Concept of Ideal Things Represented by Weber and Durkheim

The concept of the ideal world, ideal type, and other ideal things is the sphere of philosophical thinking. As a result, the ideas precondition the understanding of the world and its concepts in an ideal way. Ideal means consisting of ideas, instead of consisting of material things and concepts, as materialistic as opposed to idealistic. The concept of ideas can be taken into consideration from the point of view of philosophical thinking.

According to the ideas of Emile Durkheim “It is in assimilating the ideas elaborated by society that (the individual) has become capable of conceiving the idea. It is society…leading him within its spheres of action (which) had made him acquire the need of raising himself above the world of experience” (Calhoun 189). Thus the author represents his vision of the aspect of ideal.

Emile Durkheim claims that the existence of the ideal is impossible without mankind because it is a society that creates the ideal world and ideal life. “A society can neither create nor recreate itself without at the same time creating an ideal” (Calhoun 189). This idea gives a clear explanation of the author’s thoughts; it indicates the society as the author of the ideal and vice-versa, the ideal as the product created by the society.

The world of ideas is made by the society, as using thinking and acquiring knowledge the society produces different kinds of ideas and creates the ideal world, ideal society, and ideal universe. Emile Durkheim gives the idea of the origin of the world and suggests that everything in this world is the result of human ideas.

One more thought represented by Durkheim presupposes idealization as the result of collective thinking. Thus the only aspect which can make the individual produce ideas and, consequently, the ideal world and ideal society is the society itself. The fact of living within the society is the determinant of the origin of the ideas. The author suggests that the individual is capable of producing the ideas only due to society.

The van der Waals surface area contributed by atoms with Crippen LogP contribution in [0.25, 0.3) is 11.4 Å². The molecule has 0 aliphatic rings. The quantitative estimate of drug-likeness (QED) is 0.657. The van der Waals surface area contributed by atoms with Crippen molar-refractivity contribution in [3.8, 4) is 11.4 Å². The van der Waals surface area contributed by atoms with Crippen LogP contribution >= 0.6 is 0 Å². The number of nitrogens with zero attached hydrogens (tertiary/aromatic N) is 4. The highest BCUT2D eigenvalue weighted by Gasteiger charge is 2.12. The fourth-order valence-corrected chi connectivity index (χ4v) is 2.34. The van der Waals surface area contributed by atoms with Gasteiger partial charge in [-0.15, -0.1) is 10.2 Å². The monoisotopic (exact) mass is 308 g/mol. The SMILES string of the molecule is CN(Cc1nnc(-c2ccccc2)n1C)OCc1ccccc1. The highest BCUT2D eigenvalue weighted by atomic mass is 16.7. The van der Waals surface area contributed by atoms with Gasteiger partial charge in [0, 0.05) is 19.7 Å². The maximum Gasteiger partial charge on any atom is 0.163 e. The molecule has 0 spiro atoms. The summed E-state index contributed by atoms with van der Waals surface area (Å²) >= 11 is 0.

Meanwhile, the main idea of the ideal type represented by Max Weber suggests that “…the idea of an ethical imperative or a model of what ‘ought to exist is to be carefully distinguished from the analytical construct, which is ‘ideal’ in the strictly logical sense of the term” (Calhoun 212). Thus the concept of ideal type is discussed within the aspect of capitalistic culture.

Max Weber introduces the definition of the concept of ideal type as the one “formed by one-sided accentuation of one or more points of view and by the synthesis of… individual phenomena, which are arranged according to those one-sidedly emphasized viewpoints into a unified analytical construct” (Calhoun 211). Thereby the concept of the ideal type is represented as the synthesis of opinions and individual aspects.

Thus Max Weber examines the concept of ideal type taking into consideration the “idea” of capitalistic culture. The author involves the two methods of cognition; meanwhile, he attributes the ideal type to the empirical science and considers it within the field of meaningful features.

Thereby the two authors examined the concept of ideal and ideal type from different points of view: Durkheim considers the ideal as the result and integral part of the society; whereas Weber deals with the concept of ideal type within the capitalistic culture.

Works Cited

Calhoun, Craig J., and Joseph Gerteis, and James Moody, and Steven Pfaff, and Indermohan Virk. Classical Sociological Theory. Oxford: Wiley-Blackwell, 2007.

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